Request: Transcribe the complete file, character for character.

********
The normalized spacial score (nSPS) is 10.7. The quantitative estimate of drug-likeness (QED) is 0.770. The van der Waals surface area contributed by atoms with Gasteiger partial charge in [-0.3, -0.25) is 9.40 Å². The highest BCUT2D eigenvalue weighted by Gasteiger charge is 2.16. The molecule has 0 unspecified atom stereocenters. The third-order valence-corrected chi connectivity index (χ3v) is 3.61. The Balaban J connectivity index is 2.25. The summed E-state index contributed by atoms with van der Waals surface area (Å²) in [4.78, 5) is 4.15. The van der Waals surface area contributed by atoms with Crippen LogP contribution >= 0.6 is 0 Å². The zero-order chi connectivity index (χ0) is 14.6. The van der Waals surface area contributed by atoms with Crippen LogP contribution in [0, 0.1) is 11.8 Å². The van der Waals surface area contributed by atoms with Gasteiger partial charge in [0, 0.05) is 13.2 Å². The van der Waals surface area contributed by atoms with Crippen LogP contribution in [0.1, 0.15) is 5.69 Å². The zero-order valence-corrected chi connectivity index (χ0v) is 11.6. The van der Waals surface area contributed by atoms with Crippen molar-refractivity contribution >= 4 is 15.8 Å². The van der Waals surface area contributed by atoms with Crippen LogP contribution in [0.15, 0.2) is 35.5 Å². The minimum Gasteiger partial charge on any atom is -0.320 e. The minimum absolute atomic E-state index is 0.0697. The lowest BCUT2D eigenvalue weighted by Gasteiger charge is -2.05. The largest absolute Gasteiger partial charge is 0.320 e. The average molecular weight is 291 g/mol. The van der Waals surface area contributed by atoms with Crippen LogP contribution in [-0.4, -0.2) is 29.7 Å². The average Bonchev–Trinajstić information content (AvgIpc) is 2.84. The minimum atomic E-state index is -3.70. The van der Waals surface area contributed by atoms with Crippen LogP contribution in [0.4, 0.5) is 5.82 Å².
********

The normalized spacial score (nSPS) is 10.7. The quantitative estimate of drug-likeness (QED) is 0.770. The van der Waals surface area contributed by atoms with Gasteiger partial charge in [-0.3, -0.25) is 9.40 Å². The highest BCUT2D eigenvalue weighted by Gasteiger charge is 2.16. The molecule has 0 unspecified atom stereocenters. The third-order valence-corrected chi connectivity index (χ3v) is 3.61. The Balaban J connectivity index is 2.25. The summed E-state index contributed by atoms with van der Waals surface area (Å²) in [4.78, 5) is 4.15. The van der Waals surface area contributed by atoms with Crippen LogP contribution >= 0.6 is 0 Å². The zero-order chi connectivity index (χ0) is 14.6. The van der Waals surface area contributed by atoms with Crippen LogP contribution in [0, 0.1) is 11.8 Å². The van der Waals surface area contributed by atoms with Gasteiger partial charge in [0, 0.05) is 13.2 Å². The van der Waals surface area contributed by atoms with Crippen LogP contribution in [0.1, 0.15) is 5.69 Å². The zero-order valence-corrected chi connectivity index (χ0v) is 11.6. The van der Waals surface area contributed by atoms with Crippen molar-refractivity contribution >= 4 is 15.8 Å². The van der Waals surface area contributed by atoms with Crippen LogP contribution in [0.15, 0.2) is 35.5 Å². The minimum Gasteiger partial charge on any atom is -0.320 e. The minimum absolute atomic E-state index is 0.0697. The lowest BCUT2D eigenvalue weighted by Gasteiger charge is -2.05. The largest absolute Gasteiger partial charge is 0.320 e. The average molecular weight is 291 g/mol. The van der Waals surface area contributed by atoms with Crippen LogP contribution in [-0.4, -0.2) is 29.7 Å². The average Bonchev–Trinajstić information content (AvgIpc) is 2.84. The minimum atomic E-state index is -3.70. The van der Waals surface area contributed by atoms with Crippen LogP contribution in [0.4, 0.5) is 5.82 Å².